What is the Meisner Technique?
The Meisner technique is the healthiest approach to acting which took Sanford Meisner a lifetime to develop. The Meisner Technique emphasizes living truthfully in the given imaginary circumstances and placing all of ones attention on the partner in the scene or the activity at hand. These simple practices remove self consciousness and places the actors attention on what is actually happening in the scene.
Sanford Meisner was born in 1905 and died in 1997. His approach to acting emphasizes the health of an actor’s creative process and the joy of living in the moment of the imaginary circumstances of the film or play. In 1931, a fervent group of young actors (including Sanford Meisner, Stella Adler and Lee Strasberg) joined together to establish the Group Theatre and bring Stanislavsky’s Method acting to America.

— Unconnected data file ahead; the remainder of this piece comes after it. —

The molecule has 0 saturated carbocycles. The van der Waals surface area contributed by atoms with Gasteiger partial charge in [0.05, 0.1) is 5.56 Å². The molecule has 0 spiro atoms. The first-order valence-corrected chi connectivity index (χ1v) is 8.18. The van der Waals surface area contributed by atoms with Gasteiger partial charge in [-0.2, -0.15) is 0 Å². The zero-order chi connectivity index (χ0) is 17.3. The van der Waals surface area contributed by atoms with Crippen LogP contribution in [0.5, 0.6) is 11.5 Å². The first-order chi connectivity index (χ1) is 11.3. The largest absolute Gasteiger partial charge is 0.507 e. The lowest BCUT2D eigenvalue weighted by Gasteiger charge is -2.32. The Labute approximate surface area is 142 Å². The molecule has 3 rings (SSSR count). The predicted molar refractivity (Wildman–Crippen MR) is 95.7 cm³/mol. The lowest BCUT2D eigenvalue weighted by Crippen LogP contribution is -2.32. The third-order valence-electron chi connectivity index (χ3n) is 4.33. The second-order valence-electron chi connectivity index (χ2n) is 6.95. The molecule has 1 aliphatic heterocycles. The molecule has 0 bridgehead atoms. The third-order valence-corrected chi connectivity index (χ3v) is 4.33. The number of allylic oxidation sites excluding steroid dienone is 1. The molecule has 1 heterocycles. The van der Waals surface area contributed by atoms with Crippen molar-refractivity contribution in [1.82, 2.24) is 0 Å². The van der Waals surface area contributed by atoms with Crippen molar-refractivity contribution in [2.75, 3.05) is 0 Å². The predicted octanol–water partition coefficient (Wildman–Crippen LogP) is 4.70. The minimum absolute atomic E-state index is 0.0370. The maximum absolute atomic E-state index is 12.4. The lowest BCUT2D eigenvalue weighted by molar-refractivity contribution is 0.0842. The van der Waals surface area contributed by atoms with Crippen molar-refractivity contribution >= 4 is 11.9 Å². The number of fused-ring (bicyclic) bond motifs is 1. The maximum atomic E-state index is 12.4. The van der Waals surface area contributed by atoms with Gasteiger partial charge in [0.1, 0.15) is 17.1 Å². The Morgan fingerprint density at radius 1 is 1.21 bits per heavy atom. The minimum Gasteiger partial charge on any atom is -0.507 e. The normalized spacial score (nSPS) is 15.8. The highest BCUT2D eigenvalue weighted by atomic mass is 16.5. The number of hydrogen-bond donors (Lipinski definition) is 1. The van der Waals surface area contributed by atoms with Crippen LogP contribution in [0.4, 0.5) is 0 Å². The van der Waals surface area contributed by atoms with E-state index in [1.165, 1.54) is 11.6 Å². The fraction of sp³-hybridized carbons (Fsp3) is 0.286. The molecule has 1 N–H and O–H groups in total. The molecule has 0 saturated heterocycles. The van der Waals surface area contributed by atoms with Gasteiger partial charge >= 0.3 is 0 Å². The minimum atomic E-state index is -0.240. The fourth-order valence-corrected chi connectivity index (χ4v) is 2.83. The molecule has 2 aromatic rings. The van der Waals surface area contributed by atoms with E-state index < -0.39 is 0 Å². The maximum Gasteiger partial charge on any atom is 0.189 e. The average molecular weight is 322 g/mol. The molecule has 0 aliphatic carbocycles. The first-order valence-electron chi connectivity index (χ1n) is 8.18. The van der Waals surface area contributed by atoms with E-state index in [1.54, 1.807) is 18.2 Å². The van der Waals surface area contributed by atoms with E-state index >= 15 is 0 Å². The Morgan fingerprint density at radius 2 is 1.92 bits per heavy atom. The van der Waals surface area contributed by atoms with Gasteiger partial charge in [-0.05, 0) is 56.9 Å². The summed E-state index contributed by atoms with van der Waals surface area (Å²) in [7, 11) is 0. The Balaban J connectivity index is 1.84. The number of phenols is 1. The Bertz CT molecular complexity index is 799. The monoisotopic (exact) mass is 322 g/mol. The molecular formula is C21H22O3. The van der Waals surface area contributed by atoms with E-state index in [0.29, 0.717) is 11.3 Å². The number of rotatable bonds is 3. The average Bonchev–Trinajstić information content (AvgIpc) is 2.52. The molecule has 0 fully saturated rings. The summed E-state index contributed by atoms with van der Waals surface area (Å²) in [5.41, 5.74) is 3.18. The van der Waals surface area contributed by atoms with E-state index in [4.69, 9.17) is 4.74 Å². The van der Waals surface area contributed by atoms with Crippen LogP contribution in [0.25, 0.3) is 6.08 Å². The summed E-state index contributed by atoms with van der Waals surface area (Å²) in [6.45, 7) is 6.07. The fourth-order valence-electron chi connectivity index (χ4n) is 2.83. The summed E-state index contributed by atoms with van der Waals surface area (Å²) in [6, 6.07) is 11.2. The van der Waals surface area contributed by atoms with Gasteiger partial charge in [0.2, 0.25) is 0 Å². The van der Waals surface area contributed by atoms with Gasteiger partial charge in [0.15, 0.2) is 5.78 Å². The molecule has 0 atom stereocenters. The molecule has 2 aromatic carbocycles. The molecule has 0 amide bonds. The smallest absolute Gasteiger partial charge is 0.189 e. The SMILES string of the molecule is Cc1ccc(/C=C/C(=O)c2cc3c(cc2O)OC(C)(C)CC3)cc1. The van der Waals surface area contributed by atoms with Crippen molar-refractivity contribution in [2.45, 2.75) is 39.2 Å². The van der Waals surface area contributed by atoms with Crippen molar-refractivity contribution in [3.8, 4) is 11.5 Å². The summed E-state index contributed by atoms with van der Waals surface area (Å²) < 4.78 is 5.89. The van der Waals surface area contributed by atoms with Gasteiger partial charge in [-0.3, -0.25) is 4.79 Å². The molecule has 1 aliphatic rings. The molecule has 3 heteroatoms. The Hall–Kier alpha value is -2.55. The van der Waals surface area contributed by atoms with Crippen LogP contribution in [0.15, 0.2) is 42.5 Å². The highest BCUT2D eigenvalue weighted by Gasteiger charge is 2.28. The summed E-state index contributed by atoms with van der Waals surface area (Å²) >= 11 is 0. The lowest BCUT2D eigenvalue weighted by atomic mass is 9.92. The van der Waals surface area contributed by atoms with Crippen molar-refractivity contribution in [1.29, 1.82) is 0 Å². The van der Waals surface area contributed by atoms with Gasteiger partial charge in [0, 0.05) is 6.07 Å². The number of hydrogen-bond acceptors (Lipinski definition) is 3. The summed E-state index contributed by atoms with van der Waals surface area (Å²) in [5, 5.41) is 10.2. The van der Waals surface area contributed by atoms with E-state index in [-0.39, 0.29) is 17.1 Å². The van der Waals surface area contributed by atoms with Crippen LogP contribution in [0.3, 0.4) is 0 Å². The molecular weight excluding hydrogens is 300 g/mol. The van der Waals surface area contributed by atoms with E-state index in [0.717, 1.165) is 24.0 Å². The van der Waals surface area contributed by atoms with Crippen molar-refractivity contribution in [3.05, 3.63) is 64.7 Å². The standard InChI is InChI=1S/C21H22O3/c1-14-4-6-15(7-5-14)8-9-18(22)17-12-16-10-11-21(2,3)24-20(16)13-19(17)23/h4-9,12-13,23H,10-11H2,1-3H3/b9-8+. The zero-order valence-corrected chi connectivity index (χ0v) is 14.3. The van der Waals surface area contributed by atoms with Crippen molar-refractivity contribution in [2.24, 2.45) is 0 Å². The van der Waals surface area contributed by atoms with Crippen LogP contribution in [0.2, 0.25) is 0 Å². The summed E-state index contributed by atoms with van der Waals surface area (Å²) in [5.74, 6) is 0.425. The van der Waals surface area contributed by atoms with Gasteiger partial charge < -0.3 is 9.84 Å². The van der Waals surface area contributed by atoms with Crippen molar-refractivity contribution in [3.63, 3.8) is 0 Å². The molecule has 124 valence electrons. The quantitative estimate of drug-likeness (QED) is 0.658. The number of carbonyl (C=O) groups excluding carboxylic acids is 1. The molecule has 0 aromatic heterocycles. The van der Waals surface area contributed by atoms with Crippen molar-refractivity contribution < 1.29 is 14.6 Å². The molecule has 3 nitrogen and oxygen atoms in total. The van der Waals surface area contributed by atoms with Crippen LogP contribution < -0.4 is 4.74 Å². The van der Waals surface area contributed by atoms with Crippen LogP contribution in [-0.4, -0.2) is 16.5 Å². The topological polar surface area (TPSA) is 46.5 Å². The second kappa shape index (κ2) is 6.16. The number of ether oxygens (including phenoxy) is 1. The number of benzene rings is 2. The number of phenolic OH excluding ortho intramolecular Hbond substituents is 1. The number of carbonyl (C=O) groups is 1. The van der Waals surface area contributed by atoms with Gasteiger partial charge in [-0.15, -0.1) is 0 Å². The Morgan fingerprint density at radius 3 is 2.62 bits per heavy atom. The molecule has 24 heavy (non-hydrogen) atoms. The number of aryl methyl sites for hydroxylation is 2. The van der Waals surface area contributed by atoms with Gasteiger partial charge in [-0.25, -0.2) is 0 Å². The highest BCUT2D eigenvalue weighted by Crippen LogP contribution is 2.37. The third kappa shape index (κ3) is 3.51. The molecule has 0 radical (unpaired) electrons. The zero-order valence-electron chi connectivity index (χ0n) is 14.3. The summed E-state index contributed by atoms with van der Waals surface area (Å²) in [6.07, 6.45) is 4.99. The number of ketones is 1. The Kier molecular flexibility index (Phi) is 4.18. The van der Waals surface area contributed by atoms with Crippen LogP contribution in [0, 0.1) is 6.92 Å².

In 1933, Meisner became disenchanted with pure Method acting which he found led to emotional distress for the actor on and off stage. From that point until his death in 1997 at age 91, Meisner developed his own technique. A leading acting teacher who trained some of the most famous performers of the stage and screen, Sanford Meisner redefined “Method Acting” and revolutionized acting with his Meisner Technique.
In 1980, a group of his alumni got together to preserve his teachings for future generations. Directed by Sydney Pollack, the Sanford Meisner Master Class offers direct instruction from one of the most influential acting teachers of the 20th century. Edited under the supervision of the Sanford Meisner Estate, and narrated by Martin Barter, this archival footage is the only video record of Sanford himself teaching students.
Over his lifetime, Meisner trained thousands of actors including:
and many more…
In 1982 Entertainment Tonight reported the theater opening event honoring Sanford Meisner with the Sanford Meisner theater in New York City. Watch the archival footage below.